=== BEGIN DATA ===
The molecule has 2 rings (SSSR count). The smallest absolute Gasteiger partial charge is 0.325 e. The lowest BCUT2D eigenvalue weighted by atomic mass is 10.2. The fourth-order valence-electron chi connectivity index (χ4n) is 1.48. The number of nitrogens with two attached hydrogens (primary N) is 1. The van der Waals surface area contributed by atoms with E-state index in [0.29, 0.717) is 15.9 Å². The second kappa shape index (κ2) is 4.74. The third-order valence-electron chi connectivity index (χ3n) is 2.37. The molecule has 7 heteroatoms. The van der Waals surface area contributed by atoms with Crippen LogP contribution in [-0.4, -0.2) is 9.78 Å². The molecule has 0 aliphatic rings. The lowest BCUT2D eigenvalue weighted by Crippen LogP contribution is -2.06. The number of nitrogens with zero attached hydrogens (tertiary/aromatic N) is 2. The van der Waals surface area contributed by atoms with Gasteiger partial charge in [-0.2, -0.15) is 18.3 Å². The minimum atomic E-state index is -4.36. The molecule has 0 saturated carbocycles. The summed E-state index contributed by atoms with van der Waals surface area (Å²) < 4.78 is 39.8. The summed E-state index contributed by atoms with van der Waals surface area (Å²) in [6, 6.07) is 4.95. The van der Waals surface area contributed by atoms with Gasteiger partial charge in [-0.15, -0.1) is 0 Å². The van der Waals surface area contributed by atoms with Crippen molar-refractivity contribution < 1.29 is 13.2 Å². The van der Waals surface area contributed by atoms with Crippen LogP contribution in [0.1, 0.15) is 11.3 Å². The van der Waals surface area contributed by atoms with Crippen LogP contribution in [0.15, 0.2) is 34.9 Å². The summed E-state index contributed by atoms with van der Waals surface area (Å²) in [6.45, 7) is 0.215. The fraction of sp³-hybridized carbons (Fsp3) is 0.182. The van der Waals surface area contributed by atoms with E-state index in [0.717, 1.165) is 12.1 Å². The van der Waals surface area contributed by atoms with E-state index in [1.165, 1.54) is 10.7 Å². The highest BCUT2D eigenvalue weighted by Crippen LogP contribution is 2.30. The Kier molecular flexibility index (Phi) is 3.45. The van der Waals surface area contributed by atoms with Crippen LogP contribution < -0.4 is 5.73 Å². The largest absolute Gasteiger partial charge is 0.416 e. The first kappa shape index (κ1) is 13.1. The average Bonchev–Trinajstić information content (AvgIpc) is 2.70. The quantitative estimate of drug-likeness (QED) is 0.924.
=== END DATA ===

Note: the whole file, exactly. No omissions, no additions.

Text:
The molecule has 2 rings (SSSR count). The smallest absolute Gasteiger partial charge is 0.325 e. The lowest BCUT2D eigenvalue weighted by atomic mass is 10.2. The fourth-order valence-electron chi connectivity index (χ4n) is 1.48. The number of nitrogens with two attached hydrogens (primary N) is 1. The van der Waals surface area contributed by atoms with E-state index in [0.29, 0.717) is 15.9 Å². The second kappa shape index (κ2) is 4.74. The third-order valence-electron chi connectivity index (χ3n) is 2.37. The molecule has 7 heteroatoms. The van der Waals surface area contributed by atoms with Crippen LogP contribution in [-0.4, -0.2) is 9.78 Å². The molecule has 0 aliphatic rings. The lowest BCUT2D eigenvalue weighted by Crippen LogP contribution is -2.06. The number of nitrogens with zero attached hydrogens (tertiary/aromatic N) is 2. The van der Waals surface area contributed by atoms with Gasteiger partial charge in [-0.2, -0.15) is 18.3 Å². The minimum atomic E-state index is -4.36. The molecule has 0 saturated carbocycles. The summed E-state index contributed by atoms with van der Waals surface area (Å²) < 4.78 is 39.8. The summed E-state index contributed by atoms with van der Waals surface area (Å²) in [6, 6.07) is 4.95. The van der Waals surface area contributed by atoms with Gasteiger partial charge in [-0.15, -0.1) is 0 Å². The van der Waals surface area contributed by atoms with Crippen molar-refractivity contribution < 1.29 is 13.2 Å². The van der Waals surface area contributed by atoms with Crippen LogP contribution in [0.1, 0.15) is 11.3 Å². The van der Waals surface area contributed by atoms with Crippen LogP contribution in [0.15, 0.2) is 34.9 Å². The summed E-state index contributed by atoms with van der Waals surface area (Å²) in [6.45, 7) is 0.215. The fraction of sp³-hybridized carbons (Fsp3) is 0.182. The van der Waals surface area contributed by atoms with E-state index in [0.717, 1.165) is 12.1 Å². The van der Waals surface area contributed by atoms with E-state index in [1.165, 1.54) is 10.7 Å². The highest BCUT2D eigenvalue weighted by Crippen LogP contribution is 2.30. The Kier molecular flexibility index (Phi) is 3.45. The van der Waals surface area contributed by atoms with Crippen LogP contribution < -0.4 is 5.73 Å². The largest absolute Gasteiger partial charge is 0.416 e. The first kappa shape index (κ1) is 13.1. The average Bonchev–Trinajstić information content (AvgIpc) is 2.70. The quantitative estimate of drug-likeness (QED) is 0.924.